Fogal column 011419

Trooper waits for the hay wagon at Society for Hooved Animals Rescue and Emergency. Without volunteers, Trooper and the other horses would be in trouble. More volunteers are needed.


Rantoul Press columnist

Since we all believed in Santa, and he got our wish list, he was able to make some of our wishes come true at Society for Hooved Animals Rescue and Emergency.

It was so appreciated to get some of the monetary donations. They paid for some more hay. But when there are 47 mouths to feed, the hay gets gobbled up quickly.

The weather has been pretty decent, so two flakes of hay for breakfast and supper was filling. When the weather turns cold again and flakes are increased, the hay won’t last long. So if there is a special person who is able to make a small donation to keep us fed, we would be happy to express our gratitude.

Contact me at and I’ll meet you at SHARE so we could personally thank you. We promise no chores.

Up until recently, January has been warmer than normal, so the volunteers and horses got spoiled by the sunshine. Those of us who have lived in Illinois a few years know the weather can change quickly.

This month and February can bring extreme cold temperatures, which are hard on the horses and volunteers. This horse rescue would not exist without volunteers. People tell me that what SHARE does is a wonderful thing, but few realize the importance and what it takes to be a volunteer.

Love of animals is important, yet it takes a commitment to continue volunteering. That doesn’t mean a volunteer has to come every day. Some do because if they don’t there is no one else to help water, hay and grain these guys. Linda, the head of the rescue, cannot do it alone. Someone has to rescue these abused, starved animals once reported.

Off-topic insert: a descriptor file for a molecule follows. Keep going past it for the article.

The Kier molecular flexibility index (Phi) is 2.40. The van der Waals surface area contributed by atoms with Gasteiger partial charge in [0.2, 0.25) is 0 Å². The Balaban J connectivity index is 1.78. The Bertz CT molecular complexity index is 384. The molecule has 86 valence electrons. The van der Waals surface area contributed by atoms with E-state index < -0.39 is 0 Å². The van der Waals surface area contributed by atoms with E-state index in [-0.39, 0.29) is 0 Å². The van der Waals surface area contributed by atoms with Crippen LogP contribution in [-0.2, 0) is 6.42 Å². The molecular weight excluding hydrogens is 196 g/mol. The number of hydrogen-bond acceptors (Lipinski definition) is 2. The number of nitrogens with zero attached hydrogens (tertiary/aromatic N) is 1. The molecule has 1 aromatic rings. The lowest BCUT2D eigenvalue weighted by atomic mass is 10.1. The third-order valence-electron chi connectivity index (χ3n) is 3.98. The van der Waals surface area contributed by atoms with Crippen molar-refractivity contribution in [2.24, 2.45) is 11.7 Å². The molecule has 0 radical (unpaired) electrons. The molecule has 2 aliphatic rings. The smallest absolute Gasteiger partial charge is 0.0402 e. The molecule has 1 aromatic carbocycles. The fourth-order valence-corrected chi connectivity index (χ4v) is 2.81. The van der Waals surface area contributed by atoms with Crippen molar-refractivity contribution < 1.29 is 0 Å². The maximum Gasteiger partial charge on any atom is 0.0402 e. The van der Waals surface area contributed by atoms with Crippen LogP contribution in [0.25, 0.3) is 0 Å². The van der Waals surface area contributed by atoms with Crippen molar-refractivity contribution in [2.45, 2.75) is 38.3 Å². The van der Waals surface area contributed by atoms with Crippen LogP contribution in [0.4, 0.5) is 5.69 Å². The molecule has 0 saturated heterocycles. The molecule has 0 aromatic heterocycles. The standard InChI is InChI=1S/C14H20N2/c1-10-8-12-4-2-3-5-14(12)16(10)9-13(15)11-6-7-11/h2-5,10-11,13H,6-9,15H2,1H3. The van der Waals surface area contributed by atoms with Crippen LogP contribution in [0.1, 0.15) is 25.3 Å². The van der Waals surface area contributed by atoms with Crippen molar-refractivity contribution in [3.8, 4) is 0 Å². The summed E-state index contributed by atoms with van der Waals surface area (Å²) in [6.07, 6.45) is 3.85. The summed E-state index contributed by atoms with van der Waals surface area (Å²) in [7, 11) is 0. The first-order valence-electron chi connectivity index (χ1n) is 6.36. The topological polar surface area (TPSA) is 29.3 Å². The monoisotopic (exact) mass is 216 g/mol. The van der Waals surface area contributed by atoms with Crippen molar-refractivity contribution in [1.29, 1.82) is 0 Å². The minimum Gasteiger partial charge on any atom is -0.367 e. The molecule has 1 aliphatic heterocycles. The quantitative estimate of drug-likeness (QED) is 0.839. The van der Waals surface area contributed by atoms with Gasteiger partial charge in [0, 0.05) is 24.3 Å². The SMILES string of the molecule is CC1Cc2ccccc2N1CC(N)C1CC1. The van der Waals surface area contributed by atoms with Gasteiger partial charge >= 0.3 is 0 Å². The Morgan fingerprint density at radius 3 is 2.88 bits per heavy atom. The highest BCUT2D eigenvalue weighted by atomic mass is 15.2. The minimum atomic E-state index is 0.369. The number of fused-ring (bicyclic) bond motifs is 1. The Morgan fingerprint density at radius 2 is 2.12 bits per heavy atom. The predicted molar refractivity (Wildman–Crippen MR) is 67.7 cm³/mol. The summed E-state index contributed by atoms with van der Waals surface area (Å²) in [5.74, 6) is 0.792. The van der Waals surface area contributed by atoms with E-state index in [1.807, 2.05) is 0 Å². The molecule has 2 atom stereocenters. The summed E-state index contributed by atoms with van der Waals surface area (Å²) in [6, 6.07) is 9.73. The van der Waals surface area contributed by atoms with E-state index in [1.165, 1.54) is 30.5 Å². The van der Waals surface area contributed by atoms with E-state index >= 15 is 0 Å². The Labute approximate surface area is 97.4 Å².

Like our own animals at home, they cannot fend for themselves; they depend on us to feed them. Same with our 47 guys.

We are contacted by possible volunteers, and orientation is scheduled. Some make a commitment and make use of our chore calendar, but some don’t come back. Perhaps the work is too hard or not what they expected.

We have senior volunteers who work hard to help. There is no one too old as long one is healthy for the chores. All volunteers scheduled that day work together. We help one another.

Some of the work involves picking up flakes and putting them in the stall. Someone empties the water bucket; another volunteer fills the bucket. Team work.

Cold weather and snow are hard on the volunteers. It’s so easy to say it’s too cold today, I’m not going to SHARE, even though scheduled. That decision leaves the other volunteers short and double work for them.

It also takes longer to get the chores done. When you’re name is on the chore calendar, we depend on you to be there. No scooping the poop required; that’s done by someone else. On days we are short, I need to go to my contact list and send out a request for help. Thank goodness someone always responds.

If you are only able to give us an hour and a half once a week, that’s great. Perhaps you work all week but are available on weekends, that helps also. We can work with whatever time you can give us.

Sometimes things come up and you can’t make it. Understandable. Then I make calls. Saturdays we are really in need of volunteers. Then there is Sunday. Oh, yes Monday and so on. You get the idea.

 We also have people who can teach you to halter a horse and lead to their stall. It gives you the opportunity to be one-on-one with that animal. Give it a neck rub, some sweet talk. They love it. If you feel intimidated by their size, we can give you other chores till you feel comfortable.

For those of you whose  new year resolution was to go to the gym and do some volunteer work in 2019, SHARE is the place for it. Free work out!

Heide Fogal, a Rantoul resident, is volunteer coordinator at SHARE.